Yesterday, TechFreedom filed reply comments in response to the Federal Communications Commission’s (FCC) Notice of Proposed Rulemaking (NPRM), issued to implement Section 60506 of the Infrastructure Investment and Jobs Act (Infrastructure Act). We note the lack of evidence of discrimination in broadband deployment and explain why the FCC lacks authority to issue or enforce rules that create liability based on disparate impact rather than disparate treatment (intentional discrimination). 

“Commenters have failed to provide any substantial evidence of ‘digital discrimination,’” said James Dunstan, TechFreedom General Counsel. “Commenters offer no new evidence of actual digital discrimination in their comments, let alone intentional discrimination. Instead, they double down on prior studies that are based on outdated data or flawed methodology. It is not enough to point out systemic racism or discrimination in other parts of the economy. The Commission can’t adopt such broad and damaging rules without something more than mere anecdotal evidence or unsubstantiated claims. More and more, courts have blocked efforts to rectify broad claims of systemic bias without specific findings of past discrimination within the relevant market.”

“Arguments for disparate-impact rules rest on legal quicksand,” said Berin Szóka, President of TechFreedom. “Such arguments assume that Section 60506 is part of the Communications Act. But it clearly isn’t. This means the FCC will be limited in its ability to make and implement a rule in this proceeding; the agency will have to rely on ancillary jurisdiction rather than its direct authority under the Act. There is no clear evidence that Congress intended the Commission to impose disparate-impact liability; just the opposite, such a concept is inconsistent with the text of Section 60506.”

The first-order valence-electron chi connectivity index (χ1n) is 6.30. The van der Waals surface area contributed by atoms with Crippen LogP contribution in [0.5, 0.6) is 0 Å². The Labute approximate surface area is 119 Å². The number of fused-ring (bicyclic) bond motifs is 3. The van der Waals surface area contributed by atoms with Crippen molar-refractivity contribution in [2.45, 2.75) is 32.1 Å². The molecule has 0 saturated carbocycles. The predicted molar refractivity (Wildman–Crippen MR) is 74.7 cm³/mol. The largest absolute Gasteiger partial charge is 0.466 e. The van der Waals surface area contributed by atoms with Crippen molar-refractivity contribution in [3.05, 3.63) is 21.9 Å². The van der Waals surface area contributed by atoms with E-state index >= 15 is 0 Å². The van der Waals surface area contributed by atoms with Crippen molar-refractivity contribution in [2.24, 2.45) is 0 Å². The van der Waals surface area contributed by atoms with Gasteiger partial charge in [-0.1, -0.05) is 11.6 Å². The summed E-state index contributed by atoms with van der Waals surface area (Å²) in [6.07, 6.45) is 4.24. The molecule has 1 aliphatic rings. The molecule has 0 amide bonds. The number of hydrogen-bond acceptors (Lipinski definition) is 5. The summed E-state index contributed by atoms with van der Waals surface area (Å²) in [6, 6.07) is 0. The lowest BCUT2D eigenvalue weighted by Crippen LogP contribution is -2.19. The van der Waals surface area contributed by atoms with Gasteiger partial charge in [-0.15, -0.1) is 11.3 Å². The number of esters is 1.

“The FCC can’t impose fullblown common carriage on non-common carrier services, yet disparate-impact liability would go even further,” Szóka concluded. “Advocates of disparate-impact liability aren’t subtle. They want to treat broadband providers like common carriers, even though the FCC has classified them as non-common carrier providers of information services. Indeed, disparate-impact liability would go far beyond even traditional common carriage. It would impose buildout requirements on providers and force them to operate without even the protections afforded to traditional common carriers to receive a reasonable rate of return.”


Read our reply comments here. Find this release on our website, and share it on Twitter and Mastodon. We can be reached for comment at Read our related work, including:

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TechFreedom is a nonprofit, nonpartisan technology policy think tank. We work to chart a path forward for policymakers towards a bright future where technology enhances freedom, and freedom enhances technology.